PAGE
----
Linker‐Scanning Mutagenesis of DNA

John M. Greene1

1 Massachusetts General Hospital, Boston, Massachusetts
Publication Name:  Current Protocols in Molecular Biology
Unit Number:  Unit 8.4
DOI:  10.1002/0471142727.mb0804s13
Online Posting Date:  May, 2001
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Abstract

Two protocols are described in which clusters of point mutations are introduced throughout a sequence of interest that has been cloned into a plasmid vector. The first protocol uses complementary oligonucleotides and requires a unique restriction site adjacent to the region that is to be mutagenized. A nested series of deletion mutations is first generated in the region. A pair of complementary oligonucleotides are synthesized to fill in the gap in the sequence of interest between the linker at the deletion endpoint and the nearby restriction site. The linker sequence actually provides the desired clusters of point mutations as it is moved or “scanned” across the region by its position at the varied endpoints of the deletion mutation series. An makes use of site‐directed mutagenesis procedures to introduce smaller clusters of point mutations throughout the target region.

     
 
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Table of Contents

  • Basic Protocol 1: Linker Scanning Using Nested Deletions and Complementary Oligonucleotides
  • Alternate Protocol 1: Linker Scanning Using Oligonucleotide‐Directed Mutagenesis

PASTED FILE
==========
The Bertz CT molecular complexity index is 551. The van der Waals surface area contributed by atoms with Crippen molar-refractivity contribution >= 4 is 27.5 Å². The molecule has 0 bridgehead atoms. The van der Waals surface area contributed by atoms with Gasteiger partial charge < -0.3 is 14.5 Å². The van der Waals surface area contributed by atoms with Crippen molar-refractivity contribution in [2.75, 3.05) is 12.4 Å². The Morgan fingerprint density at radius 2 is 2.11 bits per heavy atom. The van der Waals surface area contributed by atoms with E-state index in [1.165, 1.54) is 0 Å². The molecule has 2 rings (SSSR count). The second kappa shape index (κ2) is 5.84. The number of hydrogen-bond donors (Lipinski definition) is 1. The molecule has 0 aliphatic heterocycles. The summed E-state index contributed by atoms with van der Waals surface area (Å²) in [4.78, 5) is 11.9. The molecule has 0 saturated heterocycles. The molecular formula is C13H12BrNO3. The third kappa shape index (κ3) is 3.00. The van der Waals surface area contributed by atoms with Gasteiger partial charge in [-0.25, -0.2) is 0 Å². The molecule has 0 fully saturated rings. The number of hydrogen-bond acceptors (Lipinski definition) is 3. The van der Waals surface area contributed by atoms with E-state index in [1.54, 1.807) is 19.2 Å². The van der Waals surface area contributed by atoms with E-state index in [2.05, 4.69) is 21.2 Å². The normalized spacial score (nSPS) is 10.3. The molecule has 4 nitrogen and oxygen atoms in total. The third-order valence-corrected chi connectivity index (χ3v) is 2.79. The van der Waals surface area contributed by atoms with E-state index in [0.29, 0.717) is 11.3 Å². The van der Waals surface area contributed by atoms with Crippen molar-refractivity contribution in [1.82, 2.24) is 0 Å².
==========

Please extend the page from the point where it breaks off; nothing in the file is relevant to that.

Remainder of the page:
• Commentary
  • Figures
     
 
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Materials

Basic Protocol 1: Linker Scanning Using Nested Deletions and Complementary Oligonucleotides

  Materials
  • High‐copy‐number plasmid vector (unit 1.5)
  • Linkers (unit 3.16, Example 3.16.6)
  • Bal 31 nuclease (unit 3.12) or exonuclease III and S1 nuclease (units 3.11 & 3.12, respectively)
  • Restriction endonucleases and buffers (unit 3.1)
  • 0.5 M EDTA, pH 8 (optional; appendix 22)
  • 100% ethanol
  • Low gelling/melting temperature agarose (unit 2.6)
  • Competent E. coli cells (unit 1.8)
  • 29:1 acrylamide/bisacrylamide (unit 2.7) or sieving agarose (unit 2.8)
  • Synthetic oligonucleotides for the gene of interest
  • TE buffer ( appendix 22) containing 150 mM NaCl
  • T4 DNA ligase (measured in cohesive‐end units; unit 3.14)
  • 10× T4 DNA ligase buffer (unit 3.4)
  • Selective plates
  • Additional reagents and equipment for creating nested sets of deletions (unit 7.2), ethanol precipitation (unit 2.1), ligating DNA fragments (unit 3.16), isolating DNA fragments using low gelling/melting temperature agarose (unit 2.6), preparing and transforming competent E. coli cells (unit 1.8), minipreps of plasmid DNA (unit 1.6), nondenaturing polyacrylamide gel electrophoresis (unit 2.7) or sieving agarose gel electrophoresis (unit 2.8), and DNA sequencing (Chapter 7)

Alternate Protocol 1: Linker Scanning Using Oligonucleotide‐Directed Mutagenesis

  Additional Materials
  • M13 template (unit 1.15)
  • E. colidut ung strain (unit 8.1 and Table 97.80.47111.4.5)
  • T4 DNA polymerase (unit 3.5)
  • Additional reagents and equipment for oligonucleotide‐directed mutagenesis without phenotypic selection (unit 8.1)
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Figures

Videos

Literature Cited

Literature Cited
   Greene, J.M., Larin, Z., Taylor, I.C.A., Prentice, H., Gwinn, K.A., and Kingston, R.E. 1987. Multiple basal elements of a human hsp70 promoter function differently in human and rodent cell lines. Mol. Cell. Biol. 7:3646‐3655.
   McKnight, S.L. and Kingsbury, R. 1982. Transcriptional control signals of a eukaryotic protein‐coding gene. Science 217:316‐324.
Key Reference
  McKnight and Kingsbury, 1982. See above.
  Describes the basic concept of a linker scan.
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